Recent hybrids recapitulate ancient hybrid outcomes
Samridhi Chaturvedi, Lauren K. Lucas, C. Alex Buerkle, James A. Fordyce, Matthew L. Forister, Chris C. Nice, Zachariah Gompert
Received Date: 27th September 19
Genomic outcomes of hybridization depend on selection and recombination in hybrids. Whether these processes have similar effects on hybrid genome composition in contemporary hybrid zones versus ancient, stabilized hybrid lineages is unknown. Here we show that patterns of introgression in a contemporary hybrid zone in Lycaeides butterflies predict patterns of ancestry in geographically adjacent, ancient hybrid populations. We find a particularly striking lack of ancestry from one of the hybridizing taxa, Lycaeides melissa, on the Z chromosome in both the ancient and contemporary hybrids. The same pattern of reduced L. melissa ancestry on the Z chromosome is seen in two other ancient hybrid lineages. More generally, we find that patterns of ancestry in ancient hybrids are remarkably predictable from contemporary hybrids, which suggests selection affects hybrid genomes in a similar way across disparate time scales and during distinct stages of speciation and species breakdown.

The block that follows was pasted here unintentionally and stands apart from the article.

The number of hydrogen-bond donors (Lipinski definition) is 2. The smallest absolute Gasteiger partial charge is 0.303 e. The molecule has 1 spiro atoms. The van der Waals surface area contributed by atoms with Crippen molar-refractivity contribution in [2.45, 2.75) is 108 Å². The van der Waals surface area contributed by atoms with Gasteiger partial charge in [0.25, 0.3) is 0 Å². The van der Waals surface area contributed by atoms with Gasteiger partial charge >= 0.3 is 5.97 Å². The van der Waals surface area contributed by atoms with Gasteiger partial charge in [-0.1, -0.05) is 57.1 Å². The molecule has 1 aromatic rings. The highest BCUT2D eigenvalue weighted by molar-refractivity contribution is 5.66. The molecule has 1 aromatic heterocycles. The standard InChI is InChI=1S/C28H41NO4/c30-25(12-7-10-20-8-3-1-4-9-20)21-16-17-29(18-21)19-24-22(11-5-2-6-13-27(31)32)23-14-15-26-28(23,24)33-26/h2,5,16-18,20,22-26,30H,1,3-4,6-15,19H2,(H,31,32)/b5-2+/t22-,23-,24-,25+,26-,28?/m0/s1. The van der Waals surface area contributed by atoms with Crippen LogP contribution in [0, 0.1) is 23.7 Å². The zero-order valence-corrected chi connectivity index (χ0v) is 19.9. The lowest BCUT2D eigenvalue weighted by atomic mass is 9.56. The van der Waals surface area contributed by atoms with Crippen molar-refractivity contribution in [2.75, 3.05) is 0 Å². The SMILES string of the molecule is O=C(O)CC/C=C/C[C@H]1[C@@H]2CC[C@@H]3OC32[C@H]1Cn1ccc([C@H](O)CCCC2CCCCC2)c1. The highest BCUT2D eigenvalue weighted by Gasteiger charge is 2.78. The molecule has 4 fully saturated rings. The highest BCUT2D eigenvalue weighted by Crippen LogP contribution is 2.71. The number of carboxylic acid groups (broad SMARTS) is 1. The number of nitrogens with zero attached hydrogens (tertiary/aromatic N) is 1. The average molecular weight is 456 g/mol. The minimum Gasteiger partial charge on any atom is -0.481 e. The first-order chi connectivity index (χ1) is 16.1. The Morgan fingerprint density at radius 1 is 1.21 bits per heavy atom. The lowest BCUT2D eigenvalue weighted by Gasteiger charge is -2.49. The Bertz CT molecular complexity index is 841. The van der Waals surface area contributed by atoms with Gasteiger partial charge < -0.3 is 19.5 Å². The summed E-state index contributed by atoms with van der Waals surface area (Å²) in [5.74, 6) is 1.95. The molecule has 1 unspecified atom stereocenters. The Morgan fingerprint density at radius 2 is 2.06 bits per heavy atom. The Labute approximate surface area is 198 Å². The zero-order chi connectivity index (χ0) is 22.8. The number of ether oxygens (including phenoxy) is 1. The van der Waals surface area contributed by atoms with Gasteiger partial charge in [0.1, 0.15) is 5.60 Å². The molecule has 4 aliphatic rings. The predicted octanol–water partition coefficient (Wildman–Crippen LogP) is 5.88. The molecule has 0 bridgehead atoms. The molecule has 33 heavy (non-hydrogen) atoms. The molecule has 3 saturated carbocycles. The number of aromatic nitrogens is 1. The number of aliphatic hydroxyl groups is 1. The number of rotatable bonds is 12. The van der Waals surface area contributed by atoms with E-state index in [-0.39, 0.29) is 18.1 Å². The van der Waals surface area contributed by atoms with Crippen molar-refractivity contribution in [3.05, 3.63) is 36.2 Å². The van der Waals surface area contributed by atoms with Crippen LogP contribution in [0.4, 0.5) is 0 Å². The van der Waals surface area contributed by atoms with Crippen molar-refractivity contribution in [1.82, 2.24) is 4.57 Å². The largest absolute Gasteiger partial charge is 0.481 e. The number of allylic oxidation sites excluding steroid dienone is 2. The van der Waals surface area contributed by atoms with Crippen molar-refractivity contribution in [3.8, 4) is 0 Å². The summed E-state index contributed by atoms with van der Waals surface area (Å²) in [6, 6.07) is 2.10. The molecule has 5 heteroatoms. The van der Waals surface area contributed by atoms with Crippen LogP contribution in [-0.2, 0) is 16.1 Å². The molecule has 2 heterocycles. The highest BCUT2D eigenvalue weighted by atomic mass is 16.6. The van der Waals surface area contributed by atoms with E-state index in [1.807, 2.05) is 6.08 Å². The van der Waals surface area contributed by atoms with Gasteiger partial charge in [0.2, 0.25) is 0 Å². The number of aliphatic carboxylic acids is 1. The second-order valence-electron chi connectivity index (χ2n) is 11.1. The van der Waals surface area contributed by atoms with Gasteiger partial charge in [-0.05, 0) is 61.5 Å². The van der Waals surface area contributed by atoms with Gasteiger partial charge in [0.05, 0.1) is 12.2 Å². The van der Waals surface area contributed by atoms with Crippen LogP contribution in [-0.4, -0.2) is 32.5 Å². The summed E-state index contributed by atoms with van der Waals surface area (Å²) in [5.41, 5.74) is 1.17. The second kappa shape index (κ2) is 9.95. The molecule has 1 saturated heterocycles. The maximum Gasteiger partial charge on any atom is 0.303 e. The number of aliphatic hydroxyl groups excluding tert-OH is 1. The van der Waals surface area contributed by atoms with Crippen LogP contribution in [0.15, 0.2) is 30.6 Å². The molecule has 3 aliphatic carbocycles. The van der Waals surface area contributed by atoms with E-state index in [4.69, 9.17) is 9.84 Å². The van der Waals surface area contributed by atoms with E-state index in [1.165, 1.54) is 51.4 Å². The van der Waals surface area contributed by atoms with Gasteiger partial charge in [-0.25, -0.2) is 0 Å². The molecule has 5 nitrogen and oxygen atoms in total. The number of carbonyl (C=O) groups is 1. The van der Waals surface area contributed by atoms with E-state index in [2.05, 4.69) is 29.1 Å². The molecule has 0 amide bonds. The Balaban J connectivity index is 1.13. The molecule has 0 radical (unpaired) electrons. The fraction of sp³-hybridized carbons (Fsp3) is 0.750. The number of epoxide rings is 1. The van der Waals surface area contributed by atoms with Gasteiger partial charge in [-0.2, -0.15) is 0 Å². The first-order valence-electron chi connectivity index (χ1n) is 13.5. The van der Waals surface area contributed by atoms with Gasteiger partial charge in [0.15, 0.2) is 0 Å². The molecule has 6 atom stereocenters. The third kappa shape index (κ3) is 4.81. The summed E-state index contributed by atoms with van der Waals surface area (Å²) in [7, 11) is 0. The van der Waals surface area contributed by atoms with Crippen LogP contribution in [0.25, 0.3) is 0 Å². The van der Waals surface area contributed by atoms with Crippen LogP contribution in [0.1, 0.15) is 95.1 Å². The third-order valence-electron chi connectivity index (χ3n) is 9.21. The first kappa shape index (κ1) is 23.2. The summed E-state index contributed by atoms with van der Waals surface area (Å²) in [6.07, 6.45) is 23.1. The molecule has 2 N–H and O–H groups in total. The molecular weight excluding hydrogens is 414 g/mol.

Read in full at bioRxiv.
This is an abstract of a preprint hosted on an independent third party site. It has not been peer reviewed but is currently under consideration at Nature Communications.